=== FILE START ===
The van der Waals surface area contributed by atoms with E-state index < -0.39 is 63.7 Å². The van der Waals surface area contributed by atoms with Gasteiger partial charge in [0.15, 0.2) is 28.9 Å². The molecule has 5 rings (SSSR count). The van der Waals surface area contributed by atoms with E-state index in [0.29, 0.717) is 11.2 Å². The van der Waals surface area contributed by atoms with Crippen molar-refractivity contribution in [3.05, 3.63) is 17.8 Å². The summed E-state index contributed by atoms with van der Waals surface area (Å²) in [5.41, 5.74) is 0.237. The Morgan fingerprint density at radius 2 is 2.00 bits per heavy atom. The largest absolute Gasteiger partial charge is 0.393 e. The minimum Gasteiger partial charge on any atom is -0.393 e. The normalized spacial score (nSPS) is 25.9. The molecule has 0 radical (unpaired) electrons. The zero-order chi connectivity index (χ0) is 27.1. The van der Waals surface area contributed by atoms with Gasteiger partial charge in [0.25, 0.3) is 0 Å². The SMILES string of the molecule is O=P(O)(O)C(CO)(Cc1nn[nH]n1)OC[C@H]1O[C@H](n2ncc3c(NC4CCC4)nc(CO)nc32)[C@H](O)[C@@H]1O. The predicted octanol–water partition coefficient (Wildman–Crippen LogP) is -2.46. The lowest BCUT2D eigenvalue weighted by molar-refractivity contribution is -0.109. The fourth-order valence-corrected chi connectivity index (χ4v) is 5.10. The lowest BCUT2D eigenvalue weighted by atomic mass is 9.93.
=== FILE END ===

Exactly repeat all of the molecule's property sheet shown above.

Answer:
The van der Waals surface area contributed by atoms with E-state index < -0.39 is 63.7 Å². The van der Waals surface area contributed by atoms with Gasteiger partial charge in [0.15, 0.2) is 28.9 Å². The molecule has 5 rings (SSSR count). The van der Waals surface area contributed by atoms with E-state index in [0.29, 0.717) is 11.2 Å². The van der Waals surface area contributed by atoms with Crippen molar-refractivity contribution in [3.05, 3.63) is 17.8 Å². The summed E-state index contributed by atoms with van der Waals surface area (Å²) in [5.41, 5.74) is 0.237. The Morgan fingerprint density at radius 2 is 2.00 bits per heavy atom. The largest absolute Gasteiger partial charge is 0.393 e. The minimum Gasteiger partial charge on any atom is -0.393 e. The normalized spacial score (nSPS) is 25.9. The molecule has 0 radical (unpaired) electrons. The zero-order chi connectivity index (χ0) is 27.1. The van der Waals surface area contributed by atoms with Gasteiger partial charge in [0.25, 0.3) is 0 Å². The SMILES string of the molecule is O=P(O)(O)C(CO)(Cc1nn[nH]n1)OC[C@H]1O[C@H](n2ncc3c(NC4CCC4)nc(CO)nc32)[C@H](O)[C@@H]1O. The predicted octanol–water partition coefficient (Wildman–Crippen LogP) is -2.46. The lowest BCUT2D eigenvalue weighted by molar-refractivity contribution is -0.109. The fourth-order valence-corrected chi connectivity index (χ4v) is 5.10. The lowest BCUT2D eigenvalue weighted by atomic mass is 9.93.